My lease says I’m responsible if the windows or door lock breaks while I’m a tenant. Is that fair?
The article states, "The warranty of habitability — a set of requirements guaranteed by the law in every lease — supersedes any specific lease provision, says Andrew Wagner, a partner at [Herrick]. A broken window or door lock would arguably violate your right to reside in a "livable, safe, and clean apartment" as guaranteed under the warranty of habitability."
The article notes, "If you are throwing a party and one of your guests breaks a window, you could be held responsible for the cost of repairs, Wagner says. And a landlord has a right to [fine] a tenant whose "willful or grossly negligent" behavior causes substantial damage to the building under New York City’s Housing Maintenance Code."
But provisions asking a tenant to repair a broken window or door lock, without reference to who caused the damage, likely represent a landlord’s attempt to shirk their legal responsibilities, Andrew says. Adding, "It sounds like this is just another attempt to pass obligations of landlords on to their tenants... Anything can happen [in court], but my gut is telling me that that would not be enforceable."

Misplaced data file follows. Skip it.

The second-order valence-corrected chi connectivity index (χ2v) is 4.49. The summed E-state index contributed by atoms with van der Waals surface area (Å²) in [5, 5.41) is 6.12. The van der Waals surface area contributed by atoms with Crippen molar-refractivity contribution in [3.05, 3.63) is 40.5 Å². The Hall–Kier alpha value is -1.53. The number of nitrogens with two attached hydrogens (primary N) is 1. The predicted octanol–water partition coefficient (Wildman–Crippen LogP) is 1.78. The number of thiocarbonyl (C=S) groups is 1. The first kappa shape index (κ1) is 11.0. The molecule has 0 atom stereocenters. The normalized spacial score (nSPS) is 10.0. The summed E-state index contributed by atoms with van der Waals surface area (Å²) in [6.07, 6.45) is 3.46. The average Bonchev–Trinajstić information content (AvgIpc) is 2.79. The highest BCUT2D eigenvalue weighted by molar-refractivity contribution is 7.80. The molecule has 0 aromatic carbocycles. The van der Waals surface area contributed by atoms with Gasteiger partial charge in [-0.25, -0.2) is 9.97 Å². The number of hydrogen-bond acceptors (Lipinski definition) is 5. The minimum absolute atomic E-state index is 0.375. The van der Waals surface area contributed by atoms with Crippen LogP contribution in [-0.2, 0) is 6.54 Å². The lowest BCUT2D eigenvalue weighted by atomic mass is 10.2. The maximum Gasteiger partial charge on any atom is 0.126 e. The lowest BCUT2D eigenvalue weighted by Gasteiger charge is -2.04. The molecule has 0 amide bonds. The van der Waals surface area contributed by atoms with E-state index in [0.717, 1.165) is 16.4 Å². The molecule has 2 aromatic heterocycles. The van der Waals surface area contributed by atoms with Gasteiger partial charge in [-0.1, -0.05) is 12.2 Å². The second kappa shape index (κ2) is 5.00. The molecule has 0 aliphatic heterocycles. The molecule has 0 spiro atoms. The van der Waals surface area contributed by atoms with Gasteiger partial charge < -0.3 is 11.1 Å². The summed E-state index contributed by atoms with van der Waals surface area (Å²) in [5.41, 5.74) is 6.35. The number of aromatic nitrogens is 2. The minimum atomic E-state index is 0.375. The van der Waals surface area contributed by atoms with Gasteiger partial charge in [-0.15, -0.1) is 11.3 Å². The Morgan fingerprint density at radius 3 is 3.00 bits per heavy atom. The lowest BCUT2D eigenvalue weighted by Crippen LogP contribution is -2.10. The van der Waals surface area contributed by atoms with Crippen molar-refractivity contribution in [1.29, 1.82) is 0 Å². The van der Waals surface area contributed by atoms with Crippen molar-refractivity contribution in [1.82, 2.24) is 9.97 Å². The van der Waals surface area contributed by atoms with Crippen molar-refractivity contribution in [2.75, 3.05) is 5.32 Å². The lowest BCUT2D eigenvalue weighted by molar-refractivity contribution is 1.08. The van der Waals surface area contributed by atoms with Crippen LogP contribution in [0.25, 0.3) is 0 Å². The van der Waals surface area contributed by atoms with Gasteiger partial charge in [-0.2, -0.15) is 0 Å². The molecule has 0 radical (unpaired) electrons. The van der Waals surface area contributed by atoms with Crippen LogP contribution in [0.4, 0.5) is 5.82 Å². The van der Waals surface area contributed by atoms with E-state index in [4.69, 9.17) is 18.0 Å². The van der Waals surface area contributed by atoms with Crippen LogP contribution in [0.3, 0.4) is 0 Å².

Brick Underground adds, "While Wagner wasn’t sure how common these kinds of provisions were, he recommended renters consider the apartment market before asking for certain clauses to be removed from a lease before signing."
"Residential leases are not usually negotiated… because there are so many protections in place already [for tenants]," Andrew said. "If there's a shortage of apartments, and a prospective tenant starts raising too many questions, the landlord may see that as a red flag and say, 'this person is going to be trouble,' and will go on to the next person."
The article concludes, "But if you’re not in a rush to seal the deal, it’s worth asking for clarification about a provision that would require you to cover damages to your windows or door locks that weren’t your fault. It’s also worth watching out for as a potential red flag in a new lease, Wagner adds."